The right to life should not be construed narrowly. Given its expansive provisions, protection under Article 6 could be extended to life threatened by climate change. Firstly, awareness of the fact that ‘right to life’ is under threat due to impending risk could be interpreted as ‘risk’ enough to grant protection in cases of displacement due to environmental threat. In fact, Committee member Duncan Laki wrote that “it would indeed be counterintuitive to the protection of life, to wait for deaths to be frequent in order to consider the threshold of risk as met”. Secondly, “acts or omissions that may cause unnatural or premature death” could include a threat to life due to climate change as appropriate cause. Thirdly, there must be created “individualized or group status determination procedures” to ensure protection to people displaced due to rise in sea levels. The Kiribati incident establishes that the absence of law should no longer be tolerated. Law needs to account for lives under threat as sea levels rise continually.
The issue has made significant progress given ILA’s Declaration of Principles on the Protection of Persons Displaced in the Context of Sea Level Rise. However, practically the process of displacement due to rising sea levels is not and will not be an isolated event. With the mounting threat of rising sea levels, migrating away from the place should be granted as a right. In the Kiribati case the Committee, Tribunal and the Supreme Court identified that the effects of climate change or other natural disasters could provide a basis for protection. This reflects on the revision required in law to accommodate the adverse impacts of climate change.
During the 67th session of the International Law Commission(ILC) in 2017, the commission identified the “special situation of low-lying coastal areas and small island developing States due to sea-level rise” and ensured that the issue be given serious consideration. In fact, a lot of work in this direction has been done in the last decade.
First ,the ILA Committee’s 2018 report put forward two suggestions to the issue of the law of seas. They suggested that once determined under UNCLOS the baselines and the outer limits of the maritime zones should not be recalculated even if the coastline has changed geographically due to rise in sea level and the impacts of the same on maritime boundaries should not be regarded as a fundamental change of circumstances. This bodes well for maritime laws and avoids chaos among states. Recurring changes in territorial limits will cause instability. It is time to create exceptions in law to ensure international cooperation in the face of climate change.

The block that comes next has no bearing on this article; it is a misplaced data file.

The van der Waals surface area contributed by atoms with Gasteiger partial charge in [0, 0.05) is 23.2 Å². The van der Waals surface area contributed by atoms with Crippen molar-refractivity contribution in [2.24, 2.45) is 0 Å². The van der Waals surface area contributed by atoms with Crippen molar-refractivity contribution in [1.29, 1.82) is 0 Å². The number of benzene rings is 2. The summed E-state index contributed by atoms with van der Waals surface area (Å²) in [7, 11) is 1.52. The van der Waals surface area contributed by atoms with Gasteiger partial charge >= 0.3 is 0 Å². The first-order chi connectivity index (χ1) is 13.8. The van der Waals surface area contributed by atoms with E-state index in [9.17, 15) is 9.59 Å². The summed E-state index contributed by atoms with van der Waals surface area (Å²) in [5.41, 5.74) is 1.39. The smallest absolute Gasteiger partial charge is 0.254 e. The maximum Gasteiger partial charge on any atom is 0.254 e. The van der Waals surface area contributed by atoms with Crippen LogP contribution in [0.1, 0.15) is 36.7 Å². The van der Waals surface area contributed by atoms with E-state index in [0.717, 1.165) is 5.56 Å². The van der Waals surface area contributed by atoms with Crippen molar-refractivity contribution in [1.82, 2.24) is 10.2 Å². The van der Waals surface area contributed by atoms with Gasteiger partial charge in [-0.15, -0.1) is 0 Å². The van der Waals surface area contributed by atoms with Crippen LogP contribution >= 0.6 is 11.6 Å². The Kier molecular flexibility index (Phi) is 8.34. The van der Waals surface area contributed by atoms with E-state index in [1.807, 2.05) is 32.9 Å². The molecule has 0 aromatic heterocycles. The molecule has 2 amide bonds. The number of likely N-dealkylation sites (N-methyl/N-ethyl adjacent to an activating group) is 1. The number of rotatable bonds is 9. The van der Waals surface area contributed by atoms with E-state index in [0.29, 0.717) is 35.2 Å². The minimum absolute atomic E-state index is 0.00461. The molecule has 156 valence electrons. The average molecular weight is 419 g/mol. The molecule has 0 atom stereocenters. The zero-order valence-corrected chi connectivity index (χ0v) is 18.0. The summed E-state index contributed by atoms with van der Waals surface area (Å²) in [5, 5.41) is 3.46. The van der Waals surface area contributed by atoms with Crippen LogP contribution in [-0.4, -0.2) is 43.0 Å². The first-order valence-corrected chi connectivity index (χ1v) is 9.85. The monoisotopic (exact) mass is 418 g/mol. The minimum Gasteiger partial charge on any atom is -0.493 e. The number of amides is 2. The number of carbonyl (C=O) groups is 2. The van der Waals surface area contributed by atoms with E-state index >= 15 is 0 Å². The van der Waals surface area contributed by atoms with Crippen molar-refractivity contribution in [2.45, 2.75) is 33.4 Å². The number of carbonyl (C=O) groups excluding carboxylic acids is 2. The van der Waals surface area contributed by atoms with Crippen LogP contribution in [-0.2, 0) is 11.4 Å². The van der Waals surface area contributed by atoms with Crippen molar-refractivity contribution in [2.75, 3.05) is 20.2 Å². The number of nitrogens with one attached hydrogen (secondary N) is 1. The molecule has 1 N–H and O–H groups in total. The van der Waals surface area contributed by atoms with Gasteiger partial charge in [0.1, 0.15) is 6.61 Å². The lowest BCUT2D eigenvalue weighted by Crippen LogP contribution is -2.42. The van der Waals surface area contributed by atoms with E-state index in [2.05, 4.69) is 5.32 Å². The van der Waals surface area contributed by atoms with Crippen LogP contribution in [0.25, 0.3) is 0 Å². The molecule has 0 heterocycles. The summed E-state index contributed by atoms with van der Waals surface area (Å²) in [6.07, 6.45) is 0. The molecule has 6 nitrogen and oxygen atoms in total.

Second, arguments have been made in the issue of statehood. A state is not necessarily extinguished by substantial changes in territory, population or government, or a combination of all three (Crawford, 2007). In principle, states can continue to function even when their governments operate from outside their territory. Jane McAdam writes that recognition of deterritorialized states is testimony that continuity of statehood remains even if the state loses some characteristics of statehood. The significance of the argument can only be understood in conjunction with the rights of the people involved. If a country is deprived of its identity as a state, that will by-default render its inhabitants stateless and their rights redundant. The development of international law needs to be pre-emptive in character and focus on the needs of the affected populations.
Third, the Refugee Convention 1951, does not account for people displaced due to environmental threat. Though the 2016 draft articles on Protection of persons in the event of disasters by ILC extend protection to disasters, the rights and well- being of ‘environmental migrants’ have found no solid accommodation. It has been argued that “where persecution occurs in the context of climate change and individuals face serious harm or systemic violation of human rights and not just threats posed by the adverse impacts of climate change, one can qualify as ‘refugee’.” This is a sad state of affairs. The need is to create room in law for the climate affected population. Moving away from a place under threat of extinction should be granted as a ‘right’ in line with the right to live with dignity.
More than ten years have passed since Mohammed Nasheed, implored nations to collectively formulate a law to fight climate change and ensure that his nation stays afloat. Yet, there is no provision in the law that deals with problems the Kiribati family faces today. The need to fill this gap in the law is imminent. While small island states face maximum brunt in this catastrophe, the international community must cooperate and work to protect their statehood, security and rights of their population.
Namrata Yadav is a Masters in International Affairs Candidate at the Lee Kuan Yew School of Public Policy, National University of Singapore. A graduate in law, she is an international law enthusiast with particular interest in humanitarian affairs.